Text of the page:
These two women make up half of the female associate and assistant professors of Doane’s math department. One male professor and one male professor of practice round out the faculty.

“So we actually have a high ratio of male to female professors, which I think is really cool,” Margaret says. “And another reason why I thought it would be good to have the GEMS program, so they can see, ‘Oh, look, there are females actually doing [this] instead of just males.’”

Luckily, Margaret witnessed this growing up. Her mom was a medical technologist, her father a lawyer. Her grandma started a bank. Taking an interest in math – and having a knack for it – came naturally to Margaret.

She finished workbooks her mom bought on topics her class had yet to cover. She studied bio math in college, applying math to understand how pancreatic cells work.

While Margaret’s environment and parents encouraged her to pursue her interest in math, she still struggled when math transitioned from arithmetic, algebra and calculus to concepts and proofs.

Margaret said it’s a common hurdle anyone who studies math faces. Girls have more hurdles, though. Research has found that factors like culture and a lack of confidence toward math negatively impacts girls’ likelihood to continue once the subject becomes too hard.  

Doane junior Bailee Baack noticed this shift in her own high school math class. Her male peers seemed to be better at math while her female peers asked more questions. But she wanted to rise above the gender stereotypes.

“I knew that, yes, math can be a challenge, but everyone can be challenged at it and be successful in it as well,” the elementary and special education major says.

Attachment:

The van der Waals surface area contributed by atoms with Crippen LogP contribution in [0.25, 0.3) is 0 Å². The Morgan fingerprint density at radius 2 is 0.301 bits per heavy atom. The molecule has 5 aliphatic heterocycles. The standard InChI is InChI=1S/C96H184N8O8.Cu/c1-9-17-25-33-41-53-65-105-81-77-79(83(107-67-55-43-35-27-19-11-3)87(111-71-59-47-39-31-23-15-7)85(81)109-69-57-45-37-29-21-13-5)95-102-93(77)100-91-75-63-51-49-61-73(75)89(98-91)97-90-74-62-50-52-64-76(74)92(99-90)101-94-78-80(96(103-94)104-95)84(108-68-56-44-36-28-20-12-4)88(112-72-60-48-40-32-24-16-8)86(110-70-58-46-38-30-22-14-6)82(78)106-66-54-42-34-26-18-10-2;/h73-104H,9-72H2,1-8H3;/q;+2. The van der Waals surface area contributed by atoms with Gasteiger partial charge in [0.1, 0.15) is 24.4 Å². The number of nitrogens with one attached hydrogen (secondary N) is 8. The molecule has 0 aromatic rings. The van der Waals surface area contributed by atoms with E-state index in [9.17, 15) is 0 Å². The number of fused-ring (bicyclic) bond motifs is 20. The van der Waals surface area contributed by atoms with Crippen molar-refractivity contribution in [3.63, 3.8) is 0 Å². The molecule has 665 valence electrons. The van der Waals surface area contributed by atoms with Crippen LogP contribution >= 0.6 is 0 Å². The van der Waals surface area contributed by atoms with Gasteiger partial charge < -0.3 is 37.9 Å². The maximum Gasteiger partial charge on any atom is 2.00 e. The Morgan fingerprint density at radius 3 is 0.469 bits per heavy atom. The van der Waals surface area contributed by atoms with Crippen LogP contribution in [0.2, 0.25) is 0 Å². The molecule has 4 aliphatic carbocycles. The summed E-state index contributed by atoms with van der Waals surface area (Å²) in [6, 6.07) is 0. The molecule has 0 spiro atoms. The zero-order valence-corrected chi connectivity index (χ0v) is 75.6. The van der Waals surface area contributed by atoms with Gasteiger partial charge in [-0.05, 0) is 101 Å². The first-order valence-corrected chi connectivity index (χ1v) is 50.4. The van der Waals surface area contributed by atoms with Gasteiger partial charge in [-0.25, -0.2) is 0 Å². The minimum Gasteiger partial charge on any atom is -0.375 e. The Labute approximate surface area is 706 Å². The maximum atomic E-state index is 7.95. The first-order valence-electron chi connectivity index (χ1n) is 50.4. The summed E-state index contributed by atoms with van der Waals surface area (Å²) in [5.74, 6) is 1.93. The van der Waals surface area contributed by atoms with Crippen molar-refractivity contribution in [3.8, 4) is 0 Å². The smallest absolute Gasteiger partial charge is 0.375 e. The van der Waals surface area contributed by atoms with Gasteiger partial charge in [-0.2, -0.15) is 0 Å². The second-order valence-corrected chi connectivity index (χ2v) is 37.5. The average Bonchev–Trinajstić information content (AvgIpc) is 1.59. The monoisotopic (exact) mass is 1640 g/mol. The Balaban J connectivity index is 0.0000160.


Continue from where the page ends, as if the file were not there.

Soon, classmates were going to Bailee for math help.

“That made me feel good,” Bailee recalls. “I can do things that everyone else can and so just showing them that they can if they would put their mind to it.”

Now she shares this can-do attitude with younger girls. Dr. JL Vertin, associate professor of practice at Doane, noticed Bailee’s math skills and suggested she add a middle school math endorsement – and recommended her to Margaret to volunteer with GEMS.

“I’m grateful that Doane is cooperating with the Crete community and helping the younger generation and showing them that girls can be successful,” Bailee says. “I'm glad we started this opportunity. And I'm hoping that it produces and they're enjoying it so then they tell their friends to come the next time we do this program.”

GEMS can reapply for the grant for an additional year. Cost won’t be a factor to continue the group, though, as they have the majority of the supplies needed.

Ideally Margaret wants to see girls move through the program all three years and notice if and how GEMS impacted their attitude or skills, “even if they end up not studying math in college.”

“As long as they can see that it’s useful and fun and interesting, I’ll take that,” Margaret says. “We’re also trying to hit on a growth mindset. [...] you might not think it’s the easiest thing to do in the world, but you know that if you keep working at it you can improve and get better.”